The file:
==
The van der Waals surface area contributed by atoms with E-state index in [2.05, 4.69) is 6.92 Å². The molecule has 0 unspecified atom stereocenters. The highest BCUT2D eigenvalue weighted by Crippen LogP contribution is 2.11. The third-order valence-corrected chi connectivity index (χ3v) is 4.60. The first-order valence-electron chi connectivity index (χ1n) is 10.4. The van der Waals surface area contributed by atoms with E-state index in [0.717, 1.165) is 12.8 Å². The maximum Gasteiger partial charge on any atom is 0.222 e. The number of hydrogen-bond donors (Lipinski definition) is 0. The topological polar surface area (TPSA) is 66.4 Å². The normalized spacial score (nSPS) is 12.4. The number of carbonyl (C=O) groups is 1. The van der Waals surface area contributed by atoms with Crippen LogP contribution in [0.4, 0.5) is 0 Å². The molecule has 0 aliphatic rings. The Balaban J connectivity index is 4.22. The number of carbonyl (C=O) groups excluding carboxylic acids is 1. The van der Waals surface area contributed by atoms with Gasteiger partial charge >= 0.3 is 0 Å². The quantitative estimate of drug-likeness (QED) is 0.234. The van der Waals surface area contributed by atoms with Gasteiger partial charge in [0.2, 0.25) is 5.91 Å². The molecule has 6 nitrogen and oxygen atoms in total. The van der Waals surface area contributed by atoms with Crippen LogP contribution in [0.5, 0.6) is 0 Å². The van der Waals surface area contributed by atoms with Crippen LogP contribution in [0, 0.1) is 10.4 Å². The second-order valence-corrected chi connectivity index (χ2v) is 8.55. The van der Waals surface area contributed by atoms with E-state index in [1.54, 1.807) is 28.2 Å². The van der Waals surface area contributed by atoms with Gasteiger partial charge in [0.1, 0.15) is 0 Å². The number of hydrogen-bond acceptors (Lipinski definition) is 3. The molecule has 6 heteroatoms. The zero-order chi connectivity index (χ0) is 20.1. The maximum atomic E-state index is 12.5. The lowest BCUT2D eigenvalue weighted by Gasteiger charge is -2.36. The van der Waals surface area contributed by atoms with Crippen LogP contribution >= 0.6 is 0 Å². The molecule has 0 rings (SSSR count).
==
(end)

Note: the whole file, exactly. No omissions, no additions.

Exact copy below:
The van der Waals surface area contributed by atoms with E-state index in [2.05, 4.69) is 6.92 Å². The molecule has 0 unspecified atom stereocenters. The highest BCUT2D eigenvalue weighted by Crippen LogP contribution is 2.11. The third-order valence-corrected chi connectivity index (χ3v) is 4.60. The first-order valence-electron chi connectivity index (χ1n) is 10.4. The van der Waals surface area contributed by atoms with E-state index in [0.717, 1.165) is 12.8 Å². The maximum Gasteiger partial charge on any atom is 0.222 e. The number of hydrogen-bond donors (Lipinski definition) is 0. The topological polar surface area (TPSA) is 66.4 Å². The normalized spacial score (nSPS) is 12.4. The number of carbonyl (C=O) groups is 1. The van der Waals surface area contributed by atoms with Crippen LogP contribution in [0.4, 0.5) is 0 Å². The molecule has 0 aliphatic rings. The Balaban J connectivity index is 4.22. The number of carbonyl (C=O) groups excluding carboxylic acids is 1. The van der Waals surface area contributed by atoms with Gasteiger partial charge >= 0.3 is 0 Å². The quantitative estimate of drug-likeness (QED) is 0.234. The van der Waals surface area contributed by atoms with Gasteiger partial charge in [0.2, 0.25) is 5.91 Å². The molecule has 6 nitrogen and oxygen atoms in total. The van der Waals surface area contributed by atoms with Crippen LogP contribution in [0.5, 0.6) is 0 Å². The van der Waals surface area contributed by atoms with Crippen LogP contribution in [0, 0.1) is 10.4 Å². The second-order valence-corrected chi connectivity index (χ2v) is 8.55. The van der Waals surface area contributed by atoms with E-state index in [1.54, 1.807) is 28.2 Å². The van der Waals surface area contributed by atoms with Gasteiger partial charge in [0.1, 0.15) is 0 Å². The number of hydrogen-bond acceptors (Lipinski definition) is 3. The molecule has 6 heteroatoms. The zero-order chi connectivity index (χ0) is 20.1. The maximum atomic E-state index is 12.5. The lowest BCUT2D eigenvalue weighted by Gasteiger charge is -2.36. The van der Waals surface area contributed by atoms with Crippen LogP contribution >= 0.6 is 0 Å². The molecule has 0 rings (SSSR count).